Politics should be about finding and executing the best ideas for the people. If politics is more about personalities than the issues, then we are not focussing on that important task. Now it is important to keep in my mind that even in a real intellectual and engaging environment there will be a struggle in which direction we as a community should go. This can be a community on the local level, city level, state level, national level, continental level or on the global level. One person can be part of different communities geographically, but also a member in other community-forms like schools, companies, sport organizations and religious institutions. We learn by repetition, so I will repeat my point: that there are more ideas flowing in a certain community you belong to doesn’t mean there won’t be a fight between different people and interest groups with regard to which of those ideas are the right ones to implement. And in many circumstances we will need to make compromises in the end to get anything done at all.

We the people is not one person, but many different people with different views on how society should be organized. However, nowadays many of us do not even know which options are on the table, because they are not discussed in our public discourse. We as citizens from multiple communities are also not engaged in a continuous process to get more constructive ideas on our public table. When people don’t know what the choices are we can pick from there is not much to debate and almost nothing to consider. When people are not invited to think of solutions for challenges that we face as a society; we should not be surprised that they don’t feel the need to engage in the political process.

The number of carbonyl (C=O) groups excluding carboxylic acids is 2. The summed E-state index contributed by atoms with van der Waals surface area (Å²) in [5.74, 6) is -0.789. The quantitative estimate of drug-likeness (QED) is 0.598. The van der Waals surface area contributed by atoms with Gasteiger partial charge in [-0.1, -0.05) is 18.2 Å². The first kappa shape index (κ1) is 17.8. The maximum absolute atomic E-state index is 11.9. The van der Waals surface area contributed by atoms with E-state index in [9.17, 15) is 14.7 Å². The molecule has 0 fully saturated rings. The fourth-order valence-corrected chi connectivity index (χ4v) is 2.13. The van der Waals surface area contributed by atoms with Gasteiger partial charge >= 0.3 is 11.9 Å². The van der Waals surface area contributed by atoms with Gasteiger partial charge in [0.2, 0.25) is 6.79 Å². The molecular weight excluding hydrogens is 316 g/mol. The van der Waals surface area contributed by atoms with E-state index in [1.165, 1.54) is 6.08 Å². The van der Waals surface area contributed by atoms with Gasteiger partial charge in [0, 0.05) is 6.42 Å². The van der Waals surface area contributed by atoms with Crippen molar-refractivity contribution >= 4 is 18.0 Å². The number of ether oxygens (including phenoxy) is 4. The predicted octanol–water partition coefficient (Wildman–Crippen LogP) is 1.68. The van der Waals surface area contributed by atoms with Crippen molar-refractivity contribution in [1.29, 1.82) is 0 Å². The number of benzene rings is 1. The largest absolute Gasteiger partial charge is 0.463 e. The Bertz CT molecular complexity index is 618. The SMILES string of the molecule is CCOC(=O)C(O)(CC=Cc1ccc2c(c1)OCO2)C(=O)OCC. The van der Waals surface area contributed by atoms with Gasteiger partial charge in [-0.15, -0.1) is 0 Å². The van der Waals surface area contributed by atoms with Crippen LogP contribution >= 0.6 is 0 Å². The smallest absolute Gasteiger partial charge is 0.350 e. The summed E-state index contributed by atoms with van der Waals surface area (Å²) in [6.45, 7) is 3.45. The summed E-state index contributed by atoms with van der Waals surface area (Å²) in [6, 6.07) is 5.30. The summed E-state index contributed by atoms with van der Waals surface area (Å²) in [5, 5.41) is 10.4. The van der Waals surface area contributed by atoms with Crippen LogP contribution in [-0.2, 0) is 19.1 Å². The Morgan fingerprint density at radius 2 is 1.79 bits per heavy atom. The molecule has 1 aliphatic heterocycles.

In short, politics from the perception of a particular political ideology should be about maintaining what works, think of and create new ideas to improve the lives of people, developing those ideas, getting them on the political agenda, getting them executed, evaluate what works and adjust those ideas where necessary, or cancel them, if they are beyond fixing. The same goes for persons not committed to any ideology, when they want to improve society. They will also need to go through to a process from developing ideas to executing them to evaluating the end results.

Not all Republicans think the same on everything, Colin Powell is of different wing of the party than Donald Trump on certain issues. Not all Democrats think the same on everything, Elizabeth Warren is from a different wing of the party than Tim Kaine on certain issues. This doesn’t mean they cannot work together in those areas. It does how ever mean it takes more effort to find common ground with another wing in your own party on the divisive issues, not to mention the other party. The same goes for independents, people not affiliated with any party, they too differ among themselves in certain areas on what they think are good and bad ideas for their country, or for another particular community of which they are a member.